Bernard Heidsieck - Derviche/Le Robert - A very long sound poem comprised of 26 pieces, one for each letter of the alphabet, written between 1978 and 1986 and recorded between 1982 and 1986. Whil...
Monday, January 26, 2009
Merzbow - Anicca (2008)
First things first I suppose. I've been reading mixed reviews on Anicca, as well as Merbow's input as of late in general. I'm not well versed in the world of Merzbow, though I plan on being so and have been slowly building my repertoire in the past weeks. Of what I've heard, which again is still not significant, I really enjoyed Anicca a great deal. It's one of the heaviest and loudest things I've ever heard, and that excites me greatly. It throttled me with every ounze of energy it could muster, which was a lot, and I was filled with candescent power. I would probably go as far as to say that it's my favorite so far. If you're a Merzbow guru then please be light on me if that statement appawls you. I'm growing, I assure you, and I will be listening to many more albums in the very near future. In the meantime though I highly recomend this album to anyone unfamiliar with Merzbow, and even to anyone who is versed but has not yet heard this. Maybe I'm wrong, but I could care less 'cause I really enjoyed it. Did I mention that already? Ahhh well. Get it fucks!
"To begin a review by claiming Masami Akita as "the undisputed king of Japanese noise" would be a cliché that has probably been used 200 times before, counting each time Masami Akita has come up with a new Merzbow-album from his laboratory of sonic extremity. On this latest album "Anicca" released on the excellent British Cold Spring-label, Merzbow presents three pieces of ear-shattering noise. Opening piece titled "Anicca Part 1" is a twenty minutes piece recorded in London just after the well-acclaimed noise event at the UlU club in April 2008 featuring Merzbow, Satori and Sutcliffe Jugend. The piece separates in its inclusion of improvised freestyle drum-work from Masami Akita. The use of drums adds an interesting rhythm structure in the abrasive work. The contrast between acoustic sounds and electronic noise gives a quite interesting result. The next two pieces has been derived from Munemi House in Tokyo demonstrating Merzbow's ability to control and manipulate harsh sound textures and thus create the effect of hypnotism. Especially the third and final part of Anicca is an enjoyable exploration with the use of sonar sounds as part of the noise texture. Yet another fine work of anti-music from the Japanese legend which 30 years after his first shot still seems to find new paths in his jungle of sonic madness." - Vital Weekly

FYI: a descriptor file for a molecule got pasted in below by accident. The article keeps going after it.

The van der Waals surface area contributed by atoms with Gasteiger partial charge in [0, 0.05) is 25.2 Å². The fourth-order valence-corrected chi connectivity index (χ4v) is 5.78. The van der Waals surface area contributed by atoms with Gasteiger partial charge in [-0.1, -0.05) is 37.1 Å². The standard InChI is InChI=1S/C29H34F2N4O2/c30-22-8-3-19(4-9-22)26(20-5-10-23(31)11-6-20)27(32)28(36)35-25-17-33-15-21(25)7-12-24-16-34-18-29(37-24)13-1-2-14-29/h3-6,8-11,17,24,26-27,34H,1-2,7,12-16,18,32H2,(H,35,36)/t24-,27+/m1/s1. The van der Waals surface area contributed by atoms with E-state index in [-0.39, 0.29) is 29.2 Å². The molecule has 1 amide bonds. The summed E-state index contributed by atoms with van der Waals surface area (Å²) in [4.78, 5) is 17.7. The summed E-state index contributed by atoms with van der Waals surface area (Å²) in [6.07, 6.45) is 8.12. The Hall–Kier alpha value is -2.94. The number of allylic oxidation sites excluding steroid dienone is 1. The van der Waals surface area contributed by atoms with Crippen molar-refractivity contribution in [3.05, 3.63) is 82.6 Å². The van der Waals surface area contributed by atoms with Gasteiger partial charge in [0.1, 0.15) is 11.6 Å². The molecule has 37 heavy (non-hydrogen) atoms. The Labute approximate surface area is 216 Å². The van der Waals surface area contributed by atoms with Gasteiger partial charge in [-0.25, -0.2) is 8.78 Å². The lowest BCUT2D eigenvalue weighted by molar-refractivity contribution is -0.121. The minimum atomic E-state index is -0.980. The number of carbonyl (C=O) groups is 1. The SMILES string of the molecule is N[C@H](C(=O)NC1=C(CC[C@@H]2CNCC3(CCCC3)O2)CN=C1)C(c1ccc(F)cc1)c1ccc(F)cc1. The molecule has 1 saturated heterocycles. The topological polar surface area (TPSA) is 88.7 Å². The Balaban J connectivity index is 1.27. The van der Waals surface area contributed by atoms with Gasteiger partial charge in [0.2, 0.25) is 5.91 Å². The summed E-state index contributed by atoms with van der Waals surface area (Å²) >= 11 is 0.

1. Anicca Part I
2. Anicca Part II
3. Anicca Part III